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Saturday, December 3, 2022

ICC T20 World Cup Final: Pakistan Lost With Grace and Earned Respect

By Jay Rover

(Photo courtesy Iftikhar’s Tweeet)

Pakistan’s ambitions to repeat its 1992 ICC World Cup glory in Melbourne, Australia, did not materialize. The green shirts lost by five wickets as the English team made its own history by becoming the first team to win the coveted title twice. England also became the first team that has both the World Cup and T20 World Cup titles.

Weather and luck seemed to be of little favor to Pakistan when Babar Azam lost the toss. Then came the uninspiring batting performances, Shaheen Afridi’s injury and Babar’s bad captaincy that contributed to the green shirts’ defeat. Experts had predicted that the team batting first will find it hard to put up a big total. Those predictions were on the dot as Pakistani batsmen struggled.

With the exception of Shan Masood, Babar Azam and Shadab Khan, none of the players in the Pakistani batting line-up were impressive. They played average and many a time casual cricket, going for weaker strokes and that too devoid of technique and angles that could beat the fielders. For some reason, the Pakistani batsmen were lagging in class and power-hitting.

Pakistani batsmen, skipper Babar Azam included, were jittery, raw and looked weak and lacked good timing. While batting conditions can be blamed to some extent but it will be wrong to say that Pakistani batsmen used the conditions well.  They did not. They badly misread them. The way the middle order and the tail-enders collapsed gave the impression as if they did not have the drive and the urge to put a decent total on the scoreboard. The end result was an unimpressive 137.

Pakistan’s last three recognized batters – Shan Masood, Shadab Khan and Mohammad Nawaz – were all caught attempting the big hits. “The ones and twos that were so good all the way through the innings, they disappeared and all of a sudden they were just trying to hit it out of the ground over 85-meter boundaries,” Stephen Fleming former New Zealand captain, told ESPNcricinfo’s T20 Time Out show. “And that just doesn’t work. Livingstone’s there, just picking it off. Sorry, I reckon it just wasn’t smart and it could cost them, the score of 165 was easily there.”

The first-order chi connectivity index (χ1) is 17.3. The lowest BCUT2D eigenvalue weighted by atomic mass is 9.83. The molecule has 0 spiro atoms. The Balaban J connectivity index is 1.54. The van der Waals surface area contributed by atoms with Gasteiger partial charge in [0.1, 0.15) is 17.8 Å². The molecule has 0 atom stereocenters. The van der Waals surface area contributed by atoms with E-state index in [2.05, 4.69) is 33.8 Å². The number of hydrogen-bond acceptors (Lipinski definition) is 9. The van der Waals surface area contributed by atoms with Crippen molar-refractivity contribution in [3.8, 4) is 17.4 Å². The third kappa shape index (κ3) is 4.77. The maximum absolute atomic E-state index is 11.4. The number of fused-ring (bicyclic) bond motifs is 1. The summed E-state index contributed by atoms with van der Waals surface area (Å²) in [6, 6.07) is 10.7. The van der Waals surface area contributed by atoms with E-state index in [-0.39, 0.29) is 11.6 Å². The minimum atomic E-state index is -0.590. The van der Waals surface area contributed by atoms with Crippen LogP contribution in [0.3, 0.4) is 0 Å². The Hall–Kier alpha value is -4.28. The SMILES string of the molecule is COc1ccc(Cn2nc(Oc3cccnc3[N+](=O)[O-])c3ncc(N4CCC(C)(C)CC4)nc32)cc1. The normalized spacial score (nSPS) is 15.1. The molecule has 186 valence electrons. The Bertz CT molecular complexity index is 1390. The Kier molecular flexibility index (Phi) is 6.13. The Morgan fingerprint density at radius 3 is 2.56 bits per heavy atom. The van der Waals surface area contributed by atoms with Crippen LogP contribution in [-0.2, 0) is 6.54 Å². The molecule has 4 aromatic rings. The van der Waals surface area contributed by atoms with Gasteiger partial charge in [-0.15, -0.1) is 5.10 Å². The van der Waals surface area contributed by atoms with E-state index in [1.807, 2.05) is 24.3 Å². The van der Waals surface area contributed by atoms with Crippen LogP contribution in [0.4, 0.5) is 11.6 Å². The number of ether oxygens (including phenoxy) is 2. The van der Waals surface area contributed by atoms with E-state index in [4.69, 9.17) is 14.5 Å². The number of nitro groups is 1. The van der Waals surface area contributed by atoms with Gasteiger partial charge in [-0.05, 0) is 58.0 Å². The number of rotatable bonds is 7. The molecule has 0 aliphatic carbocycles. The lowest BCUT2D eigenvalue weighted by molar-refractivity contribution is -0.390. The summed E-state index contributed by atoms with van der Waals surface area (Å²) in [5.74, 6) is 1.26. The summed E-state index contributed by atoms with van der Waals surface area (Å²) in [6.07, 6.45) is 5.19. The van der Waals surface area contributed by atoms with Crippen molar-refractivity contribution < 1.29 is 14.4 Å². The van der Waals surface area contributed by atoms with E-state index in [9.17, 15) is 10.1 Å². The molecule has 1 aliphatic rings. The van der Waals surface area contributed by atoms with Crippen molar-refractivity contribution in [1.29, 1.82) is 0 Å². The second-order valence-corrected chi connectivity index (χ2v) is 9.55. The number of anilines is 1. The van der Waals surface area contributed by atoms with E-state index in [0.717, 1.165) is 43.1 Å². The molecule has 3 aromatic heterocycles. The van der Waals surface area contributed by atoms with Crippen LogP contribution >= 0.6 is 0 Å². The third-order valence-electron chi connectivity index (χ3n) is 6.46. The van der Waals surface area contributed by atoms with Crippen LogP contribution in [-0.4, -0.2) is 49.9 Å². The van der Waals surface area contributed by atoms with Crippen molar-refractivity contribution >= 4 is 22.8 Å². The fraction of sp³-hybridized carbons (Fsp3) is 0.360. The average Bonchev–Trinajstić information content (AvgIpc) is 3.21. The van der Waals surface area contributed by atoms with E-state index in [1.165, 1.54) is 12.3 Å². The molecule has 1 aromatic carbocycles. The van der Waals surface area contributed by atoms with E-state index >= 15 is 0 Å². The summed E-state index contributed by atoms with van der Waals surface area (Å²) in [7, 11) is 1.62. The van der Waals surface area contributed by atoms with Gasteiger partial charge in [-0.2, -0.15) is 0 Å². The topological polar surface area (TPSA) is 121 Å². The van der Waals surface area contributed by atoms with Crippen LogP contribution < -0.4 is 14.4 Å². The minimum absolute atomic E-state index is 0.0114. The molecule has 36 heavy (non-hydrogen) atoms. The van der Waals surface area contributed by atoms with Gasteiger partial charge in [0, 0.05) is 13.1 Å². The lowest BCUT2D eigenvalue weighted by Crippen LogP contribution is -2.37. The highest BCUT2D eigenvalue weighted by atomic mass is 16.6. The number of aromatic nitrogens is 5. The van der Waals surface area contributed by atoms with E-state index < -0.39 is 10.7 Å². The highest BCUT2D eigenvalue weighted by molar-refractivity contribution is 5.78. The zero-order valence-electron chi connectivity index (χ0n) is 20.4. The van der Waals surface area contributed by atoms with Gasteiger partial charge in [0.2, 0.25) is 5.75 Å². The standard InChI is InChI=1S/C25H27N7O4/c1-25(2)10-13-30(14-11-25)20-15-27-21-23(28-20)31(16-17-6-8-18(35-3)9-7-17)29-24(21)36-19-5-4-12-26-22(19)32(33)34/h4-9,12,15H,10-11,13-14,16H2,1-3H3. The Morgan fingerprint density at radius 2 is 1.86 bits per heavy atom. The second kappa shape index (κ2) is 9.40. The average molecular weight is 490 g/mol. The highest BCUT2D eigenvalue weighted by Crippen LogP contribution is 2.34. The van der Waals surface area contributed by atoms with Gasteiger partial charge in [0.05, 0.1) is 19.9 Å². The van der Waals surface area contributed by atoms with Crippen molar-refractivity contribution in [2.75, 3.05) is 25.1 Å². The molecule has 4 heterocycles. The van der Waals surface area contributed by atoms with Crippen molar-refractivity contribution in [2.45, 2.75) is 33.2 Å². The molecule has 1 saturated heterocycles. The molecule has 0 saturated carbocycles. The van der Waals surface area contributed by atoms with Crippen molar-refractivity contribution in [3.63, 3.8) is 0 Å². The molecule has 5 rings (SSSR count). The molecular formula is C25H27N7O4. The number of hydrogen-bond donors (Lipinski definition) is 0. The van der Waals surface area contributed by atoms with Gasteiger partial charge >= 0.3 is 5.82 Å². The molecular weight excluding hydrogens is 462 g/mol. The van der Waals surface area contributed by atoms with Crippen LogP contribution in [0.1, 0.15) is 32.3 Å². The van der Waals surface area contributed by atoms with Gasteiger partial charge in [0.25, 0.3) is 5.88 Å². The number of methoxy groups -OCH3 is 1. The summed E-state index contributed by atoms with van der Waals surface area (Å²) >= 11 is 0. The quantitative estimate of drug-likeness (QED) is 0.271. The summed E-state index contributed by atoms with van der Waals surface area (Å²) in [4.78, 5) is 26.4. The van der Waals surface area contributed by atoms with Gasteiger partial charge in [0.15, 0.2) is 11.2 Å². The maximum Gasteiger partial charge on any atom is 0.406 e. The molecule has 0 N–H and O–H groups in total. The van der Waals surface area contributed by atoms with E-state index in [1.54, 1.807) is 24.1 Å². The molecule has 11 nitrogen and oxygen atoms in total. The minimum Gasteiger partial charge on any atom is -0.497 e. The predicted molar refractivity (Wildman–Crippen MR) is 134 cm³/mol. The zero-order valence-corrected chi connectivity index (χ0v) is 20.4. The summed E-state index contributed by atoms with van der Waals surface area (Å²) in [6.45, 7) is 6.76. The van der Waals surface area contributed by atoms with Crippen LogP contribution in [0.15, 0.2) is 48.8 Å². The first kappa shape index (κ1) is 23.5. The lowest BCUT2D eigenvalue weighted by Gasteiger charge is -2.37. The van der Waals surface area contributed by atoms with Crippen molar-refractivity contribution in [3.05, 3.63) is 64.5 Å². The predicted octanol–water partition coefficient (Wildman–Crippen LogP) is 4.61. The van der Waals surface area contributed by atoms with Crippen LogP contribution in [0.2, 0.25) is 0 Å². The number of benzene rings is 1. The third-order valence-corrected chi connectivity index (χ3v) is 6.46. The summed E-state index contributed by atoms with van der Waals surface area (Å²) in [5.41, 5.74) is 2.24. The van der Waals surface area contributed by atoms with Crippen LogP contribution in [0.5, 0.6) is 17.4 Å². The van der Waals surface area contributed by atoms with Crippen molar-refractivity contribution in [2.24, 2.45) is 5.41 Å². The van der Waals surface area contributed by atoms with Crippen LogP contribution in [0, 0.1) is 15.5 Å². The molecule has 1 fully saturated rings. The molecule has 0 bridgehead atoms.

Defending such a meager total against a world-class team with some of the best batsmen in the world was always a Herculian task. Despite Babar’s average captaincy, the bowlers largely delivered. If Babar had introduced his spinner battery during the power play, Pakistan could have had a better chance of taking more wickets and slowing down the English runn rate. The spin attack can speed up the overs delivery, control run rate and bring batsmen under pressure. Shadab Khan, Mohammad Nawaz and Iftikhar would have made the match even tighter, if employed on time. This does not mean the pacers did not deliver. But a combination of fast-spin attack would have sped up the overs delivery as well as less runs because MCG has the world’s longest boundaries and playing big shots for any play remains a problem. And an in-form batsman can easily go for the maximum even at third man, as we saw during the English inning.

The most surprising and questionable decision of Babar was that he did not give in-form spinner Mohammad Nawaz a single over. Even if Nawaz does not have an impressive economy rate, he remains a match winner. Babar could have tried him to complete Shaheen Afridi’s abandoned over after he retired injured. That would have been a perfect bet because he is a  recognized spinner and very much capable of taking wickets. Many Pakistani and international cricket commentators are questioning Babar’s decision on Nawaz. Babar did not use Nawaz much during the entire world cup campaign.

But Shaheen Afridi, Haris Rauf and Shadab Khan really played superbly. Shaheen’s injury added to Pakistan’s challenges because he was bowling so well. His early retirement certainly contributed to speeding up the loss, which looked inevitable because of the low-scoring game. Pakistani bowlers earned tons of accolades on social media where ICC T20 World Cup remained a top trend. Noted Indian cricket commentator Akash Chopra was one of them recognizing Pakistan’s pace battery

Former Pakistani team captain, Waqar Younis also took to Twitter to support the green shirts.

 And the best words of support came from the man who lead Pakistan to World Cup glory in 1992. Former Pakistani skipper and prime minister Imran Khan was full of praise for the team.

Former captain of Sri Lankan cricket team Sanath Jayasuriya had some sweet remarks for both sides. He wrote on Twitter:

Jayasuriya is right. Pakistan did go down but it went down with grace by putting up stiff resistance. While the English team deserves hearty congratulations, the Pakistani boys also deserve a good pat for living up to the expectations of their fans by playing until the last ball. Cricket indeed was the ultimate winner!

 

 

 

 

 



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